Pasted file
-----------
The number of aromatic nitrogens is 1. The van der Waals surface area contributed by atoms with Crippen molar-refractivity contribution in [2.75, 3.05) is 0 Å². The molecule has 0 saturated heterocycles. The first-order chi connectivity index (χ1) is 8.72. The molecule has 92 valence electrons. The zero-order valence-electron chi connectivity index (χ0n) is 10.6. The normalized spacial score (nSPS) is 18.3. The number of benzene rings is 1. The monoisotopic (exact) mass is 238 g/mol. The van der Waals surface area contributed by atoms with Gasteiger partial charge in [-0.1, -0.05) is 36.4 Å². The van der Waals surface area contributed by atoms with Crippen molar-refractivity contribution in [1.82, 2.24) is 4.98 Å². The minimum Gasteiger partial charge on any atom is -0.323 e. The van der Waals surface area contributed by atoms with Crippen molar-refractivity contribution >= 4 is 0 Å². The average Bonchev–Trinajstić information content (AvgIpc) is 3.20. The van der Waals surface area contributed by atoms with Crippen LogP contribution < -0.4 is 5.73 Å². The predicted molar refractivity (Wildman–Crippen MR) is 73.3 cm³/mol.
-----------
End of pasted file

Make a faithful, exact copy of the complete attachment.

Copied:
The number of aromatic nitrogens is 1. The van der Waals surface area contributed by atoms with Crippen molar-refractivity contribution in [2.75, 3.05) is 0 Å². The molecule has 0 saturated heterocycles. The first-order chi connectivity index (χ1) is 8.72. The molecule has 92 valence electrons. The zero-order valence-electron chi connectivity index (χ0n) is 10.6. The normalized spacial score (nSPS) is 18.3. The number of benzene rings is 1. The monoisotopic (exact) mass is 238 g/mol. The van der Waals surface area contributed by atoms with Gasteiger partial charge in [-0.1, -0.05) is 36.4 Å². The van der Waals surface area contributed by atoms with Crippen molar-refractivity contribution in [1.82, 2.24) is 4.98 Å². The minimum Gasteiger partial charge on any atom is -0.323 e. The van der Waals surface area contributed by atoms with Crippen molar-refractivity contribution >= 4 is 0 Å². The average Bonchev–Trinajstić information content (AvgIpc) is 3.20. The van der Waals surface area contributed by atoms with Crippen LogP contribution < -0.4 is 5.73 Å². The predicted molar refractivity (Wildman–Crippen MR) is 73.3 cm³/mol.